The National  Memo Logo

Smart. Sharp. Funny. Fearless.

Monday, December 09, 2019 {{ new Date().getDay() }}

WASHINGTON (Reuters) – Texas abortion regulations do not improve medical safety and reduce access to the procedure, women’s healthcare providers told the U.S. Supreme Court as part of their appeal challenging a 2013 state law that imposed new requirements on abortion clinics.

Their brief, filed late Monday in one of the top court’s most closely watched cases this session, said the law’s requirements would force the closure of more than 75 percent of facilities that perform abortions in the state and prevent new ones from opening.

Lawyers for Whole Woman’s Health and other clinics argued that law imposes an undue burden on women seeking to end their pregnancies, in violation of Supreme Court decisions protecting abortion rights.

The healthcare providers are challenging a state law that forces Texas clinics offering abortions to have hospital-grade facilities and requires physicians to obtain admitting privileges at a hospital within 30 miles (48 km).

A federal trial judge declared the requirements an unconstitutional burden on women’s access to abortion, but the New Orleans-based U.S. Court of Appeals for the 5th Circuit reversed that decision.

The new appeal will be heard by the nine justices on March 2, and a ruling in the case is expected by the end of June, likely evoking social, religious and political tensions ahead of the November U.S. election.

Texas state officials defending the regulations have until the end of January to respond to the challengers. In previous filings, they have stressed that U.S. states have an interest in protecting the health of a woman seeking an abortion and urged courts to defer to legislative authority.

The Supreme Court has long been divided on abortion rights, which date to a 1973 decision, Roe v. Wade, declaring that women have a constitutional right to end a pregnancy. Its justices last took up an abortion dispute in 2007, when they upheld a ban on a late-term procedure critics called “partial birth abortion” in a 5-4 vote.

Lawyers for the New York-based Center for Reproductive Rights, which is representing the clinics, in their filing said that more than 40 clinics operated in Texas before the 2013 law. Afterward, nearly half closed. If the costly hospital-grade requirements stand, many more would shut down, they said.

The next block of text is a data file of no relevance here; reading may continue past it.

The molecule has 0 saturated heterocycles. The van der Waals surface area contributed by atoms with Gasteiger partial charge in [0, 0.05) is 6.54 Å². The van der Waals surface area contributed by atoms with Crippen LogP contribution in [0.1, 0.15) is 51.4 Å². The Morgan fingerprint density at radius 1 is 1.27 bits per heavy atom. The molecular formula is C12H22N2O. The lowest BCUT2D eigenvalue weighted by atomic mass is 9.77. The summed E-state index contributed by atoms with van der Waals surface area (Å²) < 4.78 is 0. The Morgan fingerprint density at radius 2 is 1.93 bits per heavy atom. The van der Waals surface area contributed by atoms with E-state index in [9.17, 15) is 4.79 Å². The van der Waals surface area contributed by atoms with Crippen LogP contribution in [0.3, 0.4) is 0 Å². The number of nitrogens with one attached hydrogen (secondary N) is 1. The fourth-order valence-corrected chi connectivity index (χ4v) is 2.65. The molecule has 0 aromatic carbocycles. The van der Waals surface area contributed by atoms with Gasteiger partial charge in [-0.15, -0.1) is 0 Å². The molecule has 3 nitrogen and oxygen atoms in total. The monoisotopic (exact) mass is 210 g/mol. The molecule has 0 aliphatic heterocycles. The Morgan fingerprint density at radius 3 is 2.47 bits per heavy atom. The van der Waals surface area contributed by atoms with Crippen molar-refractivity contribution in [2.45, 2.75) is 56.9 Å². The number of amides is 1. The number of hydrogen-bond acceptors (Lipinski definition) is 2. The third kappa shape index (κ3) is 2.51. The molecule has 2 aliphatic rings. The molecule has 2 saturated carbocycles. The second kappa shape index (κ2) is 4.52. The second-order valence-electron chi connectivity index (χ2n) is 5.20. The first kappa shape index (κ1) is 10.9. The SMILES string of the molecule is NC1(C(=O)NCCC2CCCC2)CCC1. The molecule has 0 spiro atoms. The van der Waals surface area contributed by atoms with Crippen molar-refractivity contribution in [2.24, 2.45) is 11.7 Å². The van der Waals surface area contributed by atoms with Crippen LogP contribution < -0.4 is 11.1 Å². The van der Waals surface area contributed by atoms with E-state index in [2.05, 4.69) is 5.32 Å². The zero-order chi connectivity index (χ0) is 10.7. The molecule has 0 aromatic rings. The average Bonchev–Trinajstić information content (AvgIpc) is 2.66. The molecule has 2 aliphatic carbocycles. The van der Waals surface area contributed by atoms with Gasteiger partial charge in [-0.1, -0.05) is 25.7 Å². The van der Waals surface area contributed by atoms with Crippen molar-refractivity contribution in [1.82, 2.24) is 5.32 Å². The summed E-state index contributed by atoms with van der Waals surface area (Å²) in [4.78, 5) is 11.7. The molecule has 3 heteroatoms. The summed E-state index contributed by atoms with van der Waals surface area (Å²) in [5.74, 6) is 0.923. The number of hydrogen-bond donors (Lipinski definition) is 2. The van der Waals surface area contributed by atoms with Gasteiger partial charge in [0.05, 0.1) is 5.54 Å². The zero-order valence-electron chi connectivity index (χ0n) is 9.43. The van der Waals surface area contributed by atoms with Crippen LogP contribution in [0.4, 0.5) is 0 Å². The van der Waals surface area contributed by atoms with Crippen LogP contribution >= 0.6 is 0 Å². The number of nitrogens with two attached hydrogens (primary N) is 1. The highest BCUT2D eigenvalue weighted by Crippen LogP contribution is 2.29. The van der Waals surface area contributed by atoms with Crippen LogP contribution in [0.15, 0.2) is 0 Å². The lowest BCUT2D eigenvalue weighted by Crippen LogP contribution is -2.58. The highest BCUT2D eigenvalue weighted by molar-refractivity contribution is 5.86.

The clinics said complications from abortion are rare and that the law provides no health benefits, adding that Texas singled out abortion for heightened medical regulation “even though it is safer than many other common medical procedures.”

The case is Whole Woman’s Health v. Cole, U.S. Supreme Court, No. 15-274.

(Reporting by Washington Newsroom; Editing by Susan Heavey and Cynthia Osterman)

Photo: Physician’s assistant Celena Pollock works at Nuestra Clinica del Valle in San Juan, Texas. Women’s healthcare providers have filed a suit with the Supreme Court alleging that the restrictions place an undue burden on women and violate the law.

Start your day with National Memo Newsletter

Know first.

The opinions that matter. Delivered to your inbox every morning

Amazing to read that over 4 million Americans quit their jobs in September — part of a mass labor pullout being called the Great Resignation. The social and economic chaos unleashed by COVID-19 has apparently jumbled pre-pandemic assumptions.

Many of the job leavers have used the downtime time to re-imagine what they want out of life and are concluding that "work no longer fits into that picture," Barron's reports.

Keep reading... Show less

Rivian electric vehicles

The Biden administration, to its credit, never misses a chance to emphasize the importance of dealing with climate change. President Joe Biden calls it an "existential" threat to humanity. John Kerry, his special envoy on the issue, said in April: "That means life and death. And the question is, are we behaving as if it is? And the answer is no."

That was certainly true under former President Donald Trump, who championed coal, abandoned the 2015 Paris agreement on climate, and dismissed global warming as a hoax. Biden has brought a badly needed shift on policy. But his policies sometimes are at war with his rhetoric.

Keep reading... Show less
x
{{ post.roar_specific_data.api_data.analytics }}